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I have heard that some people do not allow a child to see his or her reflection in a mirror before they can speak (or say their name, possibly). Is there any traditional source for this practice?

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I've heard (from my wife) that it's until they get their first tooth. –  Alex May 12 '11 at 4:27

3 Answers 3

up vote 11 down vote accepted

In Be'er Moshe, R' Moshe Stern relates how it was the custom in his home not to allow children to see their reflection in the mirror before their teeth come in or before they begin to speak. In regard to several of these type of (bizarre) customs, he writes:

וכל אלו הג׳ מנהגים בכלל מנהג נשים זקינות שעליהם כתב הרשב״א שאל יזלזלו בדבריהן ובמנהגיהם כי בודאי יסודתם בהררי קודש גם אם נעלם הטעם ממנו

and these three customs are all among the custom of old women about whom the Rashba wrote that we should not belittle their words and customs because their basis is doubtless in mountains of holiness even if we do not see the reason

[However, a commenter on this article quotes R' Shmuel Kamenetzky as saying that the custom to tie a red string on a baby's carriage (one of the customs mentioned by the Be'er Moshe above) is nonsense and should not be worried about.]

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Re the quote from Rav Sh'muel Kamenetzky: many things are misattributed to many people. –  msh210 May 12 '11 at 20:54
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...like strange customs to old women?? –  Double AA Mar 29 '12 at 4:11
    
-1, Bubba Maisehs... Don't forget, Minhag has the same otiyot as Gehinom! –  Adam Mosheh Jul 2 '12 at 18:46

I read from Rav Mutzafi that there is no problem for a child to see his reflection in a mirror. I believe he said that those who discourage a child from seeing his reflection have no source for this "custom".

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No source?? How about Rambam Hil. Avoda Zara 11:4? Unless you can prove the validity of this minhag, it should be assur. –  Baal Shemot Tovot Mar 28 '12 at 3:30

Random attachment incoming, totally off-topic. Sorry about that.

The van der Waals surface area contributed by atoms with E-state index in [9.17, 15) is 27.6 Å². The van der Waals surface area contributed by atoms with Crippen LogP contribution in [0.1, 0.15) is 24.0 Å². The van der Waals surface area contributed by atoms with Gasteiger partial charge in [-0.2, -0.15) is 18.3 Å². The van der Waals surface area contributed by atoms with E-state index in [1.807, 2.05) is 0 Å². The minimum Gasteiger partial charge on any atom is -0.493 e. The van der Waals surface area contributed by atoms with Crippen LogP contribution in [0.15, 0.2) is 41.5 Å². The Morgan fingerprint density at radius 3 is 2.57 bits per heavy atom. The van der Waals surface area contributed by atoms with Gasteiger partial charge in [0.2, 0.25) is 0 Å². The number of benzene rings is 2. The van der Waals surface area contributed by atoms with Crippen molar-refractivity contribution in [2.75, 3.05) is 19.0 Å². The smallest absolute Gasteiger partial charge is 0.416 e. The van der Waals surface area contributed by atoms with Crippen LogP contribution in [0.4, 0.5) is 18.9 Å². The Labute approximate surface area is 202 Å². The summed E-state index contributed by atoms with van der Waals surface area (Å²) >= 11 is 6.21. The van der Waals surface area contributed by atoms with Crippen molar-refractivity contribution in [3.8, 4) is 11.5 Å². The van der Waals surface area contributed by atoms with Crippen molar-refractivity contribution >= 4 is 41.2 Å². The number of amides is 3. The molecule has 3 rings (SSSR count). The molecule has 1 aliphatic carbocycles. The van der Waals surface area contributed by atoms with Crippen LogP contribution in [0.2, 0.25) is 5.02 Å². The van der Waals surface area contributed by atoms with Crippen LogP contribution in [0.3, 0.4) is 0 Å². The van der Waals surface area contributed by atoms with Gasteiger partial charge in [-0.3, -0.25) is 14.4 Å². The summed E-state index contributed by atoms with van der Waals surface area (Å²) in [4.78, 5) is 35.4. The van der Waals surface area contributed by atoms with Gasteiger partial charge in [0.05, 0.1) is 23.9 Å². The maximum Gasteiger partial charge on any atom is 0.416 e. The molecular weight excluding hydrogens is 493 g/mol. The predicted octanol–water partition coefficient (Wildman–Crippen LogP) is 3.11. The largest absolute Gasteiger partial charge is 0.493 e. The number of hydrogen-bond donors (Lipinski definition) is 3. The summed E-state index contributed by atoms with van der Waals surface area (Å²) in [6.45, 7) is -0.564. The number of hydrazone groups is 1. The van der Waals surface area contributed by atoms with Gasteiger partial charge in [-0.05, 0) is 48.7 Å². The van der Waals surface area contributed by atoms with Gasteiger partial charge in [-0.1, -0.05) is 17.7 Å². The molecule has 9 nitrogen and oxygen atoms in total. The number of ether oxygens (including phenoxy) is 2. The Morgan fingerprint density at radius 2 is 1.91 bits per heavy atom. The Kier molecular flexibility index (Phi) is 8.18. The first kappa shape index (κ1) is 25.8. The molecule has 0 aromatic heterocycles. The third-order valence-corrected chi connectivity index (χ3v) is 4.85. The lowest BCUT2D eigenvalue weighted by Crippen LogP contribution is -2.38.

@l' huh? Mis-citation? –  Hacham Gabriel Mar 28 '12 at 23:30
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Nope. Its a list of "segulot" similar to this that have no Jewish mekor. And he says its assur. –  Baal Shemot Tovot Mar 28 '12 at 23:33
    
@l' what is Asur? –  Hacham Gabriel Mar 28 '12 at 23:34
    
the "segulot" listed and things similar to them. Unless they have some sort of Jewish mekor. –  Baal Shemot Tovot Mar 28 '12 at 23:36

It is superstition, which Jewish women likely absorbed from the surrounding culture. I wrote in another answer about upsherin and the Pennsylvania Germans / Dutch, where the Pennsylvania Germans are continuing an old superstition from Europe (and where upsherin is explicitly not practiced by Tannaim/Amoraim).

Similarly, R' Menasheh Klein's endorsement of throwing a tooth into a mousehole and saying an incantation -- a German superstition, associated with Loike.

Similarly, this. See how the Pennsylvania Dutch don't allow a child under the age of one to look into a mirror, lest it become proud. (Other similar superstitions exist prior to baptism.)

Rabbi Moshe Stern was cited in the above answer (and in Revach) saying what he says, but he is incorrect. I understand the impetus to say this, and that he has the Rashba as a basis. But the Tosefta Shabbos lists a bunch of superstitious practices, and forbids them, because Jewish women were engaged in them. Why else bother to forbid them? And where it is possible to document the parallel, it is incorrect and misguided to say that they are not superstitions and to promote them to the status of holy customs with halachic basis.

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I've been told whistling indoors will conjure sheidim, which I later discovered to be a Russian superstition. –  Yaakov Kuperman Mar 29 '12 at 4:07
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Just to play the "what if" card - what if the reverse is true? What if the outside world got their superstitions from our customs that were based on ideas that are rooted in Kedushah but have been lost? –  Seth J Mar 29 '12 at 13:43
    
Yes, it is a common response / defense that 'they got it from us'. I don't buy it, especially since one needs to appeal to the 'have been lost' portion of it while the superstition is explicit and well-documented on the other side. In terms of upsherin, see Moed Katan 14a where Shmuel permits cutting a newly born baby's hair on chol hamoed. –  josh waxman Mar 30 '12 at 2:36

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